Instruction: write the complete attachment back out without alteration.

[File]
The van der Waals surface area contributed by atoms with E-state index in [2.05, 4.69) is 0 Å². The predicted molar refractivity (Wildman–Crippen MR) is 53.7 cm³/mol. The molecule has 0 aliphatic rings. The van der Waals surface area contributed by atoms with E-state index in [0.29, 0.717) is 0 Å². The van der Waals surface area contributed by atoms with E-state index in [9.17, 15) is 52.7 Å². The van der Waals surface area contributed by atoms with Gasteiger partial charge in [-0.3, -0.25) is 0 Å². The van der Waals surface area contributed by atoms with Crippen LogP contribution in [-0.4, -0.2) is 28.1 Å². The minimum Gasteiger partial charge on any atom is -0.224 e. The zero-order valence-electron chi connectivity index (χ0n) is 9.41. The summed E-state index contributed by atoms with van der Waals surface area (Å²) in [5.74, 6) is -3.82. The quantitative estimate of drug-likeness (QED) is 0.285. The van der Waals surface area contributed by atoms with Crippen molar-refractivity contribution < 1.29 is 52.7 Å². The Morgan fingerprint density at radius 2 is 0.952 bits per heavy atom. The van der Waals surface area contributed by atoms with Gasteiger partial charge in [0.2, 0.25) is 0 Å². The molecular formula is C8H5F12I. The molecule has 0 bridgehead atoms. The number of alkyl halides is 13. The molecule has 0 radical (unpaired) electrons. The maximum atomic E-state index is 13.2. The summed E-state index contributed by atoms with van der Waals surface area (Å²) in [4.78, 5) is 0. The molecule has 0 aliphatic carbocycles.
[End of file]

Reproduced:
The van der Waals surface area contributed by atoms with E-state index in [2.05, 4.69) is 0 Å². The predicted molar refractivity (Wildman–Crippen MR) is 53.7 cm³/mol. The molecule has 0 aliphatic rings. The van der Waals surface area contributed by atoms with E-state index in [0.29, 0.717) is 0 Å². The van der Waals surface area contributed by atoms with E-state index in [9.17, 15) is 52.7 Å². The van der Waals surface area contributed by atoms with Gasteiger partial charge in [-0.3, -0.25) is 0 Å². The van der Waals surface area contributed by atoms with Crippen LogP contribution in [-0.4, -0.2) is 28.1 Å². The minimum Gasteiger partial charge on any atom is -0.224 e. The zero-order valence-electron chi connectivity index (χ0n) is 9.41. The summed E-state index contributed by atoms with van der Waals surface area (Å²) in [5.74, 6) is -3.82. The quantitative estimate of drug-likeness (QED) is 0.285. The van der Waals surface area contributed by atoms with Crippen molar-refractivity contribution < 1.29 is 52.7 Å². The Morgan fingerprint density at radius 2 is 0.952 bits per heavy atom. The van der Waals surface area contributed by atoms with Gasteiger partial charge in [0.2, 0.25) is 0 Å². The molecular formula is C8H5F12I. The molecule has 0 bridgehead atoms. The number of alkyl halides is 13. The molecule has 0 radical (unpaired) electrons. The maximum atomic E-state index is 13.2. The summed E-state index contributed by atoms with van der Waals surface area (Å²) in [4.78, 5) is 0. The molecule has 0 aliphatic carbocycles.